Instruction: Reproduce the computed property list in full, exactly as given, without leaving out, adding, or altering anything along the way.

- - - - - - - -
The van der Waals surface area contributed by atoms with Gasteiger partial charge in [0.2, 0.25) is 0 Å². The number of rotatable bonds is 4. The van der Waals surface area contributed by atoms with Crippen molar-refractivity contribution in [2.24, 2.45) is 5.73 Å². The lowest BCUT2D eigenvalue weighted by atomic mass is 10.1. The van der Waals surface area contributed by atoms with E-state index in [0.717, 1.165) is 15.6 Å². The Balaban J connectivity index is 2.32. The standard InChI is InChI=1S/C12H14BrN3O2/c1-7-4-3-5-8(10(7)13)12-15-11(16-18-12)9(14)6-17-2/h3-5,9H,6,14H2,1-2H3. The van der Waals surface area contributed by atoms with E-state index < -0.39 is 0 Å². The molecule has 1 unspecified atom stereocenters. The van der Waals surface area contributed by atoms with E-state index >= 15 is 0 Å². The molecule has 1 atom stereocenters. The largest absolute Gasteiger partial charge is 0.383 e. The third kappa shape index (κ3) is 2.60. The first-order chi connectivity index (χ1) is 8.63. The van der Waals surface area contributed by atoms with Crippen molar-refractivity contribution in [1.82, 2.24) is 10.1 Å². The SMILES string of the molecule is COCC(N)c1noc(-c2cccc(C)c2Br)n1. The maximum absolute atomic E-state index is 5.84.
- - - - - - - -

The van der Waals surface area contributed by atoms with Gasteiger partial charge in [0.2, 0.25) is 0 Å². The number of rotatable bonds is 4. The van der Waals surface area contributed by atoms with Crippen molar-refractivity contribution in [2.24, 2.45) is 5.73 Å². The lowest BCUT2D eigenvalue weighted by atomic mass is 10.1. The van der Waals surface area contributed by atoms with E-state index in [0.717, 1.165) is 15.6 Å². The Balaban J connectivity index is 2.32. The standard InChI is InChI=1S/C12H14BrN3O2/c1-7-4-3-5-8(10(7)13)12-15-11(16-18-12)9(14)6-17-2/h3-5,9H,6,14H2,1-2H3. The van der Waals surface area contributed by atoms with E-state index < -0.39 is 0 Å². The molecule has 1 unspecified atom stereocenters. The van der Waals surface area contributed by atoms with E-state index >= 15 is 0 Å². The molecule has 1 atom stereocenters. The largest absolute Gasteiger partial charge is 0.383 e. The third kappa shape index (κ3) is 2.60. The first-order chi connectivity index (χ1) is 8.63. The van der Waals surface area contributed by atoms with Crippen molar-refractivity contribution in [1.82, 2.24) is 10.1 Å². The SMILES string of the molecule is COCC(N)c1noc(-c2cccc(C)c2Br)n1. The maximum absolute atomic E-state index is 5.84.